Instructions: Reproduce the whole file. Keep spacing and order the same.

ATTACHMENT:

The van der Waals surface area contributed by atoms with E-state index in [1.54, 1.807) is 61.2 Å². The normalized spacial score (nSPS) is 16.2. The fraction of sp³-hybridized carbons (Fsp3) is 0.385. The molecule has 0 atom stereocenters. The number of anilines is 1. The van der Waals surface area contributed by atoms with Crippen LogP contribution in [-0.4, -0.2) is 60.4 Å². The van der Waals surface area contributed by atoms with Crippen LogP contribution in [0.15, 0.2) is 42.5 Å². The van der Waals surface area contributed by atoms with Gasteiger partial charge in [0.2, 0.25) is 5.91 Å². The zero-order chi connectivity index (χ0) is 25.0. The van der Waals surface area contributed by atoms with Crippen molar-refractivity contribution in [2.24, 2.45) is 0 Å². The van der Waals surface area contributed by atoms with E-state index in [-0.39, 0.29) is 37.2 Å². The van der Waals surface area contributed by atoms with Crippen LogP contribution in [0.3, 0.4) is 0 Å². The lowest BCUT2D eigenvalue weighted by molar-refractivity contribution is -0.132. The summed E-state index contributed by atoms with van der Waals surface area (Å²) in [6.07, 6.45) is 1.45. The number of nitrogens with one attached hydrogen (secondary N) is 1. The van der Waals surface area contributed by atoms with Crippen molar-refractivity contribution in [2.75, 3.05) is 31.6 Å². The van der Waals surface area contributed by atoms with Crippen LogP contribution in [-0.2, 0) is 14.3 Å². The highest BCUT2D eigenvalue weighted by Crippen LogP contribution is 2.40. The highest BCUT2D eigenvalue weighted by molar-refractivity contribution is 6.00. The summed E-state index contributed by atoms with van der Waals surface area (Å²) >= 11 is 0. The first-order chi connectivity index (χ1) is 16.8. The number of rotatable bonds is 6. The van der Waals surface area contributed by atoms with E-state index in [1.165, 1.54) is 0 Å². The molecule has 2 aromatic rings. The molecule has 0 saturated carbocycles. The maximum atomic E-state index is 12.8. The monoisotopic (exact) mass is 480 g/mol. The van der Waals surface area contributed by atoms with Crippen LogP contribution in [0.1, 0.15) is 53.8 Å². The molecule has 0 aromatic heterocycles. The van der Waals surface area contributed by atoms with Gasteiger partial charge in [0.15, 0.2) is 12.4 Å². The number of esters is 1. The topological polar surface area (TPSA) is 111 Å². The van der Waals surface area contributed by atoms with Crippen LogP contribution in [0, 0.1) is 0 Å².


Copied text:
The van der Waals surface area contributed by atoms with E-state index in [1.54, 1.807) is 61.2 Å². The normalized spacial score (nSPS) is 16.2. The fraction of sp³-hybridized carbons (Fsp3) is 0.385. The molecule has 0 atom stereocenters. The number of anilines is 1. The van der Waals surface area contributed by atoms with Crippen LogP contribution in [-0.4, -0.2) is 60.4 Å². The van der Waals surface area contributed by atoms with Crippen LogP contribution in [0.15, 0.2) is 42.5 Å². The van der Waals surface area contributed by atoms with Gasteiger partial charge in [0.2, 0.25) is 5.91 Å². The zero-order chi connectivity index (χ0) is 25.0. The van der Waals surface area contributed by atoms with Crippen molar-refractivity contribution in [2.24, 2.45) is 0 Å². The van der Waals surface area contributed by atoms with E-state index in [-0.39, 0.29) is 37.2 Å². The van der Waals surface area contributed by atoms with Crippen LogP contribution in [0.3, 0.4) is 0 Å². The lowest BCUT2D eigenvalue weighted by molar-refractivity contribution is -0.132. The summed E-state index contributed by atoms with van der Waals surface area (Å²) in [6.07, 6.45) is 1.45. The number of nitrogens with one attached hydrogen (secondary N) is 1. The van der Waals surface area contributed by atoms with Crippen molar-refractivity contribution in [2.75, 3.05) is 31.6 Å². The van der Waals surface area contributed by atoms with Crippen LogP contribution in [-0.2, 0) is 14.3 Å². The highest BCUT2D eigenvalue weighted by Crippen LogP contribution is 2.40. The highest BCUT2D eigenvalue weighted by molar-refractivity contribution is 6.00. The summed E-state index contributed by atoms with van der Waals surface area (Å²) >= 11 is 0. The first-order chi connectivity index (χ1) is 16.8. The number of rotatable bonds is 6. The van der Waals surface area contributed by atoms with E-state index in [1.165, 1.54) is 0 Å². The molecule has 2 aromatic rings. The molecule has 0 saturated carbocycles. The maximum atomic E-state index is 12.8. The monoisotopic (exact) mass is 480 g/mol. The van der Waals surface area contributed by atoms with Crippen LogP contribution in [0.1, 0.15) is 53.8 Å². The molecule has 0 aromatic heterocycles. The van der Waals surface area contributed by atoms with Gasteiger partial charge in [0.15, 0.2) is 12.4 Å². The number of esters is 1. The topological polar surface area (TPSA) is 111 Å². The van der Waals surface area contributed by atoms with Crippen LogP contribution in [0, 0.1) is 0 Å².